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Super Thursday

29th April 2021 By Freddie Palmer
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The postponement of the 2020 local elections, and the absence of council by-elections for most of the past year, has led to a tsunami of local and regional elections across the country next Thursday. We have our fair share in the West Country.

The cool kids are calling this electoral event “Super Thursday”.

This blog provides a bit of a guide to what’s happening in the region and delves deeper into some of the potentially more significant elections in Bristol, Stroud and for the West of England mayor.

I’ve not covered the various elections for police and crime commissioners, town and parish councils or the council by-elections taking place. If you’re interested in any of these feel free to contact me at

Where are elections happening in the South West?

Directly elected mayors of:


West of England

All county councillors in:



All councillors in the district and unitary councils of:






A third of councillors in the district and unitary councils of:





Half of councillors at Cheltenham’s unitary authority will also be up for election.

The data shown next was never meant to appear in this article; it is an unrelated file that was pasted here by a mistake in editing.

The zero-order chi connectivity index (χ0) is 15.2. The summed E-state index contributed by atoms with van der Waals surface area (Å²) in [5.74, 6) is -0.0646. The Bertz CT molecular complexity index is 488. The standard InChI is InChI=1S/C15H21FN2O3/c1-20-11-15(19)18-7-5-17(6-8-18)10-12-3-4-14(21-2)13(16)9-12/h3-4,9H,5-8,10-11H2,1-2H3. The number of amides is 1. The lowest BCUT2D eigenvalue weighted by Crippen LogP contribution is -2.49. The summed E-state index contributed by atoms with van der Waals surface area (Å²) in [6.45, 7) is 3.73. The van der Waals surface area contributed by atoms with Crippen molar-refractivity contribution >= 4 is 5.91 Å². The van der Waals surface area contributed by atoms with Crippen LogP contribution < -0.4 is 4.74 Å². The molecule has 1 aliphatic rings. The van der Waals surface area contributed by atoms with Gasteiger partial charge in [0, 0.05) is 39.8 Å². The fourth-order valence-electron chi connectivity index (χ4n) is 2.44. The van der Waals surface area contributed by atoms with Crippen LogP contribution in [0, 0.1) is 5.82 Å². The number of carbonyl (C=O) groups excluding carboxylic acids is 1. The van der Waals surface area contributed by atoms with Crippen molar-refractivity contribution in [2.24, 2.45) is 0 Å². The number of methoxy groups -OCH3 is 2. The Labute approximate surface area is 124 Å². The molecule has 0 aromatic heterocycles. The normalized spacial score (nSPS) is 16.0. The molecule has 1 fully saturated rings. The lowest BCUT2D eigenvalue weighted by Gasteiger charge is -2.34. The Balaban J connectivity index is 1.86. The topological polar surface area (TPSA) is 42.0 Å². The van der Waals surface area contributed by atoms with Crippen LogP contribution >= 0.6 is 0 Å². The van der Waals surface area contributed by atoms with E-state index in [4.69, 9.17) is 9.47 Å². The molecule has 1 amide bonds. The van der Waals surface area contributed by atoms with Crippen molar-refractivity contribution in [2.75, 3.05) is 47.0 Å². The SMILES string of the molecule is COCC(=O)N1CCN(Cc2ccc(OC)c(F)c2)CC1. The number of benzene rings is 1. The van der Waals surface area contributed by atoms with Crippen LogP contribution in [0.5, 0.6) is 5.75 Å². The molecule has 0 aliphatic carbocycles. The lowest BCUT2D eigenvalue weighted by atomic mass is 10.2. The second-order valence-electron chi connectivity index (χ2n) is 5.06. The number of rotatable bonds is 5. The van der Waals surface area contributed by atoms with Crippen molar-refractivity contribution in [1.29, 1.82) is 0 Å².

Somerset County Council elections scheduled for this year have been postponed. Government chose to delay these elections to 2022 as it considers options for a single tier of local government in Somerset. The chosen option will be implemented from 2023, with transitional arrangements starting with a shadow administration formed at the elections next year.

Mayor of Bristol

Thursday will see Bristol choose a directly elected mayor for the third time. The incumbent, Labour’s Marvin Rees, is easily the favourite.

That being said, the supplementary voting system, where every voter chooses a first and second preference; the uncertainty created by a dramatic four years for the nation and the city; and the fact an independent secured more than 30,000 votes in 2016, makes any firm prediction tricky.